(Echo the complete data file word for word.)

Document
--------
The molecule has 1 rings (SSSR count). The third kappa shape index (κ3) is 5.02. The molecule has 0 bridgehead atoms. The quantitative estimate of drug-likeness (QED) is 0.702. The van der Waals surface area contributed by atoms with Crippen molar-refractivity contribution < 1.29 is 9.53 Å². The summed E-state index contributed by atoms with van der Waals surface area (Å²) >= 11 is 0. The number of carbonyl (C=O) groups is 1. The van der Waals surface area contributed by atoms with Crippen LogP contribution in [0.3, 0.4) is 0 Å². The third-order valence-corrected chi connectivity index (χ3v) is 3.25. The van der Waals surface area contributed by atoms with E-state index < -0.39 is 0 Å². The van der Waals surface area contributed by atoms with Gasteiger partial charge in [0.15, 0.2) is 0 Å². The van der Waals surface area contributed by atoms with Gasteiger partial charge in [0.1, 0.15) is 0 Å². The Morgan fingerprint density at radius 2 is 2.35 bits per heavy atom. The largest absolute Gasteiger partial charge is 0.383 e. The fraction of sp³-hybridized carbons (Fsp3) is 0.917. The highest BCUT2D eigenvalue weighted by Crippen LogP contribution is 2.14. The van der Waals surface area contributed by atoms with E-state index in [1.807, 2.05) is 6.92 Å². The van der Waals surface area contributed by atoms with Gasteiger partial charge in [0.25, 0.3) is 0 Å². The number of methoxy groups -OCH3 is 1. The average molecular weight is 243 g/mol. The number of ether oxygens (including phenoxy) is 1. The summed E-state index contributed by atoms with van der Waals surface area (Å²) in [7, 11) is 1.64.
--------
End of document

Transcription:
The molecule has 1 rings (SSSR count). The third kappa shape index (κ3) is 5.02. The molecule has 0 bridgehead atoms. The quantitative estimate of drug-likeness (QED) is 0.702. The van der Waals surface area contributed by atoms with Crippen molar-refractivity contribution < 1.29 is 9.53 Å². The summed E-state index contributed by atoms with van der Waals surface area (Å²) >= 11 is 0. The number of carbonyl (C=O) groups is 1. The van der Waals surface area contributed by atoms with Crippen LogP contribution in [0.3, 0.4) is 0 Å². The third-order valence-corrected chi connectivity index (χ3v) is 3.25. The van der Waals surface area contributed by atoms with E-state index < -0.39 is 0 Å². The van der Waals surface area contributed by atoms with Gasteiger partial charge in [0.15, 0.2) is 0 Å². The van der Waals surface area contributed by atoms with Gasteiger partial charge in [0.1, 0.15) is 0 Å². The Morgan fingerprint density at radius 2 is 2.35 bits per heavy atom. The largest absolute Gasteiger partial charge is 0.383 e. The fraction of sp³-hybridized carbons (Fsp3) is 0.917. The highest BCUT2D eigenvalue weighted by Crippen LogP contribution is 2.14. The van der Waals surface area contributed by atoms with E-state index in [1.807, 2.05) is 6.92 Å². The van der Waals surface area contributed by atoms with Gasteiger partial charge in [0.25, 0.3) is 0 Å². The number of methoxy groups -OCH3 is 1. The average molecular weight is 243 g/mol. The number of ether oxygens (including phenoxy) is 1. The summed E-state index contributed by atoms with van der Waals surface area (Å²) in [7, 11) is 1.64.